Granada savages TV merger
Carlton-United deal would heighten North-South divide, Robinson claims
Sunday 19 December 1999
Gerry Robinson, Granada's chairman, will argue against allowing the merger to go ahead in a letter to John Bridgeman, the Director-General of Fair Trading.
His objection to the deal puts him - unusually - in agreement with Rupert Murdoch, the publisher of The Times and The Sun and a 40-per-cent shareholder in BSkyB. Mr Robinson fell out with Mr Murdoch over the running of BSkyB, where Mr Robinson used to be chairman and Mr Murdoch is now in the chair. Granada sold its holding in the satellite broadcaster earlier this year.
Although Mr Robinson has said he favours further consolidation in the British commercial television market, he is expected to argue that the Carlton-United deal is the wrong way to go about it.
Granada's objections to the deal are twofold.
The first is timing. The Government is currently reviewing the regulation of commercial television, and Granada will argue that any deals should be put on hold until that review is completed. Currently, no ITV group can have more that 15 per cent of total audience share and 25 per cent of advertising. Carlton-United would have a tantalising 14.9 per cent of audience share but at least 36 per cent of advertising.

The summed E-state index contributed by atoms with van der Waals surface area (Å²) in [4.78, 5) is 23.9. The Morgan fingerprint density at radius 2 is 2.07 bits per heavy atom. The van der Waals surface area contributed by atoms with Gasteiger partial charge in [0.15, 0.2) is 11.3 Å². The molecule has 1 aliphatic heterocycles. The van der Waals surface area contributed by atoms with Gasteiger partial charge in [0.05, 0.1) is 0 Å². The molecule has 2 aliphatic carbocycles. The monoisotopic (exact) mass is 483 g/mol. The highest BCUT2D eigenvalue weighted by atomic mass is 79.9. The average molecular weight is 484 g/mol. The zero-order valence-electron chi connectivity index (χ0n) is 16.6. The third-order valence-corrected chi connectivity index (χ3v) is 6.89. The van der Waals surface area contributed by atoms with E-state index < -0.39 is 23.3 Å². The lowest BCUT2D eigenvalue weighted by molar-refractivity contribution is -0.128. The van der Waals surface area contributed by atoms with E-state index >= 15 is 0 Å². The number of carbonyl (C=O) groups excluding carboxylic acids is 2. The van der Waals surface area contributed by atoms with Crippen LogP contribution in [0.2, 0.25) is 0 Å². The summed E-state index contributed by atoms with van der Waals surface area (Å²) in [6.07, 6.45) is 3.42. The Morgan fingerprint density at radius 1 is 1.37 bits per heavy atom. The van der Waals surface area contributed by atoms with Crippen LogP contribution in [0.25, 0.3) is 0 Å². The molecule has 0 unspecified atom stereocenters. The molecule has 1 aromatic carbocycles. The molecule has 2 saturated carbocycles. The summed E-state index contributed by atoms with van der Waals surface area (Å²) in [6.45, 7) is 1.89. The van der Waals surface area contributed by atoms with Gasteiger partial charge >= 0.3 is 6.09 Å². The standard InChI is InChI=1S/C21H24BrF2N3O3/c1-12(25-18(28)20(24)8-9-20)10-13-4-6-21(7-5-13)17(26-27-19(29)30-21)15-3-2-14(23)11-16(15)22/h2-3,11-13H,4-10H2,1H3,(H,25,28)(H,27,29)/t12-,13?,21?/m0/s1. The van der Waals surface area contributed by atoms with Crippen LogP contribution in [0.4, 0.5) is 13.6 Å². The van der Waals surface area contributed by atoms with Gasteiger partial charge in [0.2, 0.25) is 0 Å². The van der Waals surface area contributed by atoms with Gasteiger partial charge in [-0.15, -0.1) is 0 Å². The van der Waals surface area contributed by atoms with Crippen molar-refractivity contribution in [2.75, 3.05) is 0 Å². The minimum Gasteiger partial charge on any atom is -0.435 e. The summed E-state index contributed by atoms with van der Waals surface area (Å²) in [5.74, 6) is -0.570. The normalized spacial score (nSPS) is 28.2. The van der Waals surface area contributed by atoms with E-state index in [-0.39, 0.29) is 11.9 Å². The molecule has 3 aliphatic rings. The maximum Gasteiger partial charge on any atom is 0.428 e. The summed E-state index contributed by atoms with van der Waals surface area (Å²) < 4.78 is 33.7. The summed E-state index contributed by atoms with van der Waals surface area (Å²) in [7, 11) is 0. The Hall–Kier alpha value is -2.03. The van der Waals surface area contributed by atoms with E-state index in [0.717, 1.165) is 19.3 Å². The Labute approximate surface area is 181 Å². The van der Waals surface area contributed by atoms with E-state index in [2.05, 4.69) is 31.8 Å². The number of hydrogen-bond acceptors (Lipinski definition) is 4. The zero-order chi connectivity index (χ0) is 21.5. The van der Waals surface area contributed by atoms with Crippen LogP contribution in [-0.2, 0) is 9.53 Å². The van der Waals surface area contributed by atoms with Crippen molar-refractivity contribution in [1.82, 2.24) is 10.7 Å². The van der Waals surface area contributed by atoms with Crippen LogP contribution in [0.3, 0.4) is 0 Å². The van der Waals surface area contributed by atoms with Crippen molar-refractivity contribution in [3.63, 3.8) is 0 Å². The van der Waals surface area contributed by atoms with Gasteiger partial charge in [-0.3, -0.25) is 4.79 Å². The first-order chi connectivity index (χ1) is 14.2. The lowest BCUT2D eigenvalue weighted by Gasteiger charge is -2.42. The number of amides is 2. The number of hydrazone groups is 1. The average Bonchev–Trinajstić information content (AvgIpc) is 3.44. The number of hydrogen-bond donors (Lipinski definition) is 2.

Though Granada has said it is in favour of relaxing these rules - not least because it wants to expand by buying other ITV franchises - it believes that new rules should be in place before any deal goes forward.
The second objection is more fundamental. Granada believes that the merger of Carlton-United would create a North-South divide within ITV, with the new company controlling all the franchising south of the wash - apart from Granada's LWT - and Granada dominating the North.
Although Prime Minister Tony Blair has said that the North-South divide does not exist, most economists and business people would disagree, and Granada feels that there is a danger of advertising, programme making and talent being sucked towards the South-east if the dominant ITV company is focused on London.
Analysts have speculated that Granada's reason for objecting to the Carlton- United merger is that it would like to bid for United itself.
Granada denies this, however, despite Mr Robinson's announcement that he wants to do one more big deal before he hands over the reins to Charles Allen next year. The cost of a bid for United would be more than pounds 4bn, plus the assumption of United's heavy debts. Granada is more likely to bid for Scottish Media Group, using some of the money it has released from the demerger of its TV rental arm, announced on Friday.
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